CNS effects are relatively common with NSAID toxicity. They include changes of mood and cognition (especially in elderly persons), seizures, headaches, and hallucinations. They are most frequent with the highly lipid-soluble NSAIDs such as ibuprofen, naproxen, and ketoprofen. With long-term use, urinary retention can occur. Aseptic meningitis has been reported secondary to NSAIDs. [13]

Adverse effects of long-term therapy

Many practitioners prescribe NSAIDs regularly for treatment of chronic conditions such as osteoarthritis and rheumatoid arthritis, and acute musculoskeletal injuries. With NSAIDs readily available in pharmacies, supermarkets, even liquor stores, many people take these drugs assuming there is no real chance of damage.

The most common complications of long-term therapy with NSAIDs are gastrointestinal. [14]  Most of the deaths reported by the ARAMIS group involved GI bleeding. [5]  Most of the remainder involved renal complications. Other considerations are as follows:

  • NSAIDs should be used with caution in older patients and in those with chronic medical problems, such as diabetes and congestive heart failure, due to a significantly increased risk of serious adverse effects. [15]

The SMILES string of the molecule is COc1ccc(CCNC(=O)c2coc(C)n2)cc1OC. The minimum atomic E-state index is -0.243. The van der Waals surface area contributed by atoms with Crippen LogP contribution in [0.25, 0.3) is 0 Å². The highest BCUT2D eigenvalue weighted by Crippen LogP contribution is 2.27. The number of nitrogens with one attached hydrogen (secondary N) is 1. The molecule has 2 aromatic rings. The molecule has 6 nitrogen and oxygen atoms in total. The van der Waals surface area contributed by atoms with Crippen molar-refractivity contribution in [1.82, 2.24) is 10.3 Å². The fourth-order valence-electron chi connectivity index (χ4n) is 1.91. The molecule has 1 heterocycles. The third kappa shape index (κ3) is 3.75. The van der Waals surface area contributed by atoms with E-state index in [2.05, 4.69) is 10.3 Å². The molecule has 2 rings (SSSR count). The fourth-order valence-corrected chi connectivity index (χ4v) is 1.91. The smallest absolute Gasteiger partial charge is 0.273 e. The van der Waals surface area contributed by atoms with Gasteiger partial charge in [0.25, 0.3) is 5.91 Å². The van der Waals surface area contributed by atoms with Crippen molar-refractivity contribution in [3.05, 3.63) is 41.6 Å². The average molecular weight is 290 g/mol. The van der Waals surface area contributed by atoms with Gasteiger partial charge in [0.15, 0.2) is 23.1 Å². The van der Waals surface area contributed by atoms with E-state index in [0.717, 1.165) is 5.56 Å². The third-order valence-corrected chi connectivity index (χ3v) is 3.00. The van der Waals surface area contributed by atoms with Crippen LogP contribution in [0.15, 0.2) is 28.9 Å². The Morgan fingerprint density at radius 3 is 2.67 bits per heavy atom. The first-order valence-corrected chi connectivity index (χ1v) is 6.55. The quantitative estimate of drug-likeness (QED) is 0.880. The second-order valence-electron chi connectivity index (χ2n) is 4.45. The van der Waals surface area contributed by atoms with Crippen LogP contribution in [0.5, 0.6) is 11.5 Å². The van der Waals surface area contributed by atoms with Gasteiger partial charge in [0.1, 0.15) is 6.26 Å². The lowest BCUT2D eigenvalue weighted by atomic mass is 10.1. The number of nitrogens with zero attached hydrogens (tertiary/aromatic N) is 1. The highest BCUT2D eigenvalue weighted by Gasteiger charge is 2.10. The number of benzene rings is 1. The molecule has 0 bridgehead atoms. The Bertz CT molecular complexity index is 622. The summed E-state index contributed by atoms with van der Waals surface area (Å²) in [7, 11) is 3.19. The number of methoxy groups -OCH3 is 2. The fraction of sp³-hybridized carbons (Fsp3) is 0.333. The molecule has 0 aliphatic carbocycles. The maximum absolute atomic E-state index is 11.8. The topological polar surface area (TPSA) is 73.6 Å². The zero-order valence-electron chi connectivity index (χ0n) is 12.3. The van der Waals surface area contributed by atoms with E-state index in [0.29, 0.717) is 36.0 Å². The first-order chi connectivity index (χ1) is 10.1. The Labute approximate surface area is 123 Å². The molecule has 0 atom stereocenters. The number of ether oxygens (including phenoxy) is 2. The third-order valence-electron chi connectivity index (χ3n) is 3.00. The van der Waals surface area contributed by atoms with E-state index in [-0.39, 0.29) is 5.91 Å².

• Elderly individuals are at particular risk for the adverse effects of NSAIDs. One study showed that 30-40% of all elderly persons use NSAIDs and that 10-13% of elderly persons take NSAIDs every day..

  • Serious, potentially fatal skin reactions, including SJS and TEN, may occur, and are most likely during the first 2 weeks of therapy but can happen at any time. Medication should be stopped immediately at the first sign of rash, mouth sores, or allergic reaction (eg, swelling, itching, shortness of breath).

  • With long-term use, neurologic symptoms and urinary retention can occur. [16] Renal effects, such as interstitial nephritis, can occur with acute and long-term use.

  • Histamine-2 (H2) blockers and prostaglandins have been proposed to be used concomitantly with NSAIDs to block the irritating effects on the gastric mucosa, but no substantial studies have shown any real protection, and, in fact, use of H2 blockers can possibly increase the risk of subsequent serious GI complications.

  • Proton pump inhibitors (PPIs) are often given along with NSAIDs to reduce the GI effects of NSAIDs. However, while coadministration of NSAIDs and PPIs decreases adverse events involving the upper GI tract, it has been associated with an increased frequency of lower GI tract events. [17] In addition, a machine-learning study suggested that a potentially hepatotoxic interaction might occur with concomitant use of meloxicam and the PPI esomeprazole. [18]